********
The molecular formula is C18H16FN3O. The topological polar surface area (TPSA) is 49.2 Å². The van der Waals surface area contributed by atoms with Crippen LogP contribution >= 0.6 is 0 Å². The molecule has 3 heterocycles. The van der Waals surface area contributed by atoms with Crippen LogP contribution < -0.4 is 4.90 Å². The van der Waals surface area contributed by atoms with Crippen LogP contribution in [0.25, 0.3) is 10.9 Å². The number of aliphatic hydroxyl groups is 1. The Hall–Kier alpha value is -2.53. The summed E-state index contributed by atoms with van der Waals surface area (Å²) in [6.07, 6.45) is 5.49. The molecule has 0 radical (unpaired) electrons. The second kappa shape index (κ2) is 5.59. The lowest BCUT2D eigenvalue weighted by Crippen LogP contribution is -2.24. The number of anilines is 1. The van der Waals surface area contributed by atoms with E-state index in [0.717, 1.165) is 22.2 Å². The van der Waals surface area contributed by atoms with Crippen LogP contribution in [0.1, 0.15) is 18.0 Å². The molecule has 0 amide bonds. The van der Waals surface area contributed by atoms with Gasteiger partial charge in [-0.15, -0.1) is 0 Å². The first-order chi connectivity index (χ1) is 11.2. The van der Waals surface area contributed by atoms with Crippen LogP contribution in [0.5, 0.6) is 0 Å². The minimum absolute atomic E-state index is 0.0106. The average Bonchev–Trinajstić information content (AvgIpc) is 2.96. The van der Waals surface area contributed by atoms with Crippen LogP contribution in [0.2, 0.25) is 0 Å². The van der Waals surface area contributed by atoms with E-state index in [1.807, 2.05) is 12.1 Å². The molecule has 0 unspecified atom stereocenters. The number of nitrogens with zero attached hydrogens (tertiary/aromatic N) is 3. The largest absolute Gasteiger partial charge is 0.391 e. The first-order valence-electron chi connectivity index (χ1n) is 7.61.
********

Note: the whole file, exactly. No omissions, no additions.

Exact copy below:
The molecular formula is C18H16FN3O. The topological polar surface area (TPSA) is 49.2 Å². The van der Waals surface area contributed by atoms with Crippen LogP contribution >= 0.6 is 0 Å². The molecule has 3 heterocycles. The van der Waals surface area contributed by atoms with Crippen LogP contribution < -0.4 is 4.90 Å². The van der Waals surface area contributed by atoms with Crippen LogP contribution in [0.25, 0.3) is 10.9 Å². The number of aliphatic hydroxyl groups is 1. The Hall–Kier alpha value is -2.53. The summed E-state index contributed by atoms with van der Waals surface area (Å²) in [6.07, 6.45) is 5.49. The molecule has 0 radical (unpaired) electrons. The second kappa shape index (κ2) is 5.59. The lowest BCUT2D eigenvalue weighted by Crippen LogP contribution is -2.24. The number of anilines is 1. The van der Waals surface area contributed by atoms with E-state index in [0.717, 1.165) is 22.2 Å². The van der Waals surface area contributed by atoms with Crippen LogP contribution in [0.1, 0.15) is 18.0 Å². The molecule has 0 amide bonds. The van der Waals surface area contributed by atoms with Gasteiger partial charge in [-0.15, -0.1) is 0 Å². The first-order chi connectivity index (χ1) is 11.2. The van der Waals surface area contributed by atoms with Crippen LogP contribution in [0.5, 0.6) is 0 Å². The minimum absolute atomic E-state index is 0.0106. The average Bonchev–Trinajstić information content (AvgIpc) is 2.96. The van der Waals surface area contributed by atoms with Crippen LogP contribution in [0.2, 0.25) is 0 Å². The van der Waals surface area contributed by atoms with E-state index in [1.807, 2.05) is 12.1 Å². The molecule has 0 unspecified atom stereocenters. The number of nitrogens with zero attached hydrogens (tertiary/aromatic N) is 3. The largest absolute Gasteiger partial charge is 0.391 e. The first-order valence-electron chi connectivity index (χ1n) is 7.61.